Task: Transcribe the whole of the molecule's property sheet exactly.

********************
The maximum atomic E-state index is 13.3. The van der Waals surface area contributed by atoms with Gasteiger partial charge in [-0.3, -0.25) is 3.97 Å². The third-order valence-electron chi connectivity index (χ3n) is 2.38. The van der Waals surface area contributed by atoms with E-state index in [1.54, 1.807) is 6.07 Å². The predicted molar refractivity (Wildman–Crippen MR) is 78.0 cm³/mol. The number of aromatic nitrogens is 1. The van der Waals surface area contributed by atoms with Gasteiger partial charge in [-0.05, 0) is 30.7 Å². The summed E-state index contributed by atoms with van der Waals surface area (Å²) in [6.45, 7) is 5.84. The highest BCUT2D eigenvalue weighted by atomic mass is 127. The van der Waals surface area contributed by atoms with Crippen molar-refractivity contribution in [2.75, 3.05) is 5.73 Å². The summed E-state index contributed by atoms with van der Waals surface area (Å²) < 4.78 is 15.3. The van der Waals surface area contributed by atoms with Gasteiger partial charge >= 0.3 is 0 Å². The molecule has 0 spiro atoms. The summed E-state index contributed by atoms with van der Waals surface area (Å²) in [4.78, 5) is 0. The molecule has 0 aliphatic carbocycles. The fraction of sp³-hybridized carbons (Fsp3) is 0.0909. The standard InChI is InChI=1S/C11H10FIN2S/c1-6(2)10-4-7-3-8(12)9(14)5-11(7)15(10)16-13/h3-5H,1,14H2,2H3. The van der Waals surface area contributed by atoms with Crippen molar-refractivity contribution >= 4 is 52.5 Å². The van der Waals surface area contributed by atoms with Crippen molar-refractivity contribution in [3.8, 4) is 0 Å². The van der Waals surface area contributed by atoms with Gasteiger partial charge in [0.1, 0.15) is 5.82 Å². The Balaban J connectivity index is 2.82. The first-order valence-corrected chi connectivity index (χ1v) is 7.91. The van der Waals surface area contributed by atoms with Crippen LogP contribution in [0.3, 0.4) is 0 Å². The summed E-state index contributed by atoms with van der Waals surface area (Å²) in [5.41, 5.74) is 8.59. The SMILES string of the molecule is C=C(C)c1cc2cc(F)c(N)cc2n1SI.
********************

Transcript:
The maximum atomic E-state index is 13.3. The van der Waals surface area contributed by atoms with Gasteiger partial charge in [-0.3, -0.25) is 3.97 Å². The third-order valence-electron chi connectivity index (χ3n) is 2.38. The van der Waals surface area contributed by atoms with E-state index in [1.54, 1.807) is 6.07 Å². The predicted molar refractivity (Wildman–Crippen MR) is 78.0 cm³/mol. The number of aromatic nitrogens is 1. The van der Waals surface area contributed by atoms with Gasteiger partial charge in [-0.05, 0) is 30.7 Å². The summed E-state index contributed by atoms with van der Waals surface area (Å²) in [6.45, 7) is 5.84. The highest BCUT2D eigenvalue weighted by atomic mass is 127. The van der Waals surface area contributed by atoms with Crippen molar-refractivity contribution in [2.75, 3.05) is 5.73 Å². The summed E-state index contributed by atoms with van der Waals surface area (Å²) < 4.78 is 15.3. The van der Waals surface area contributed by atoms with Gasteiger partial charge >= 0.3 is 0 Å². The molecule has 0 spiro atoms. The summed E-state index contributed by atoms with van der Waals surface area (Å²) in [4.78, 5) is 0. The molecule has 0 aliphatic carbocycles. The fraction of sp³-hybridized carbons (Fsp3) is 0.0909. The standard InChI is InChI=1S/C11H10FIN2S/c1-6(2)10-4-7-3-8(12)9(14)5-11(7)15(10)16-13/h3-5H,1,14H2,2H3. The van der Waals surface area contributed by atoms with Crippen molar-refractivity contribution >= 4 is 52.5 Å². The van der Waals surface area contributed by atoms with Crippen molar-refractivity contribution in [3.8, 4) is 0 Å². The van der Waals surface area contributed by atoms with Gasteiger partial charge in [0.1, 0.15) is 5.82 Å². The Balaban J connectivity index is 2.82. The first-order valence-corrected chi connectivity index (χ1v) is 7.91. The van der Waals surface area contributed by atoms with Crippen LogP contribution in [0.3, 0.4) is 0 Å². The summed E-state index contributed by atoms with van der Waals surface area (Å²) in [5.41, 5.74) is 8.59. The SMILES string of the molecule is C=C(C)c1cc2cc(F)c(N)cc2n1SI.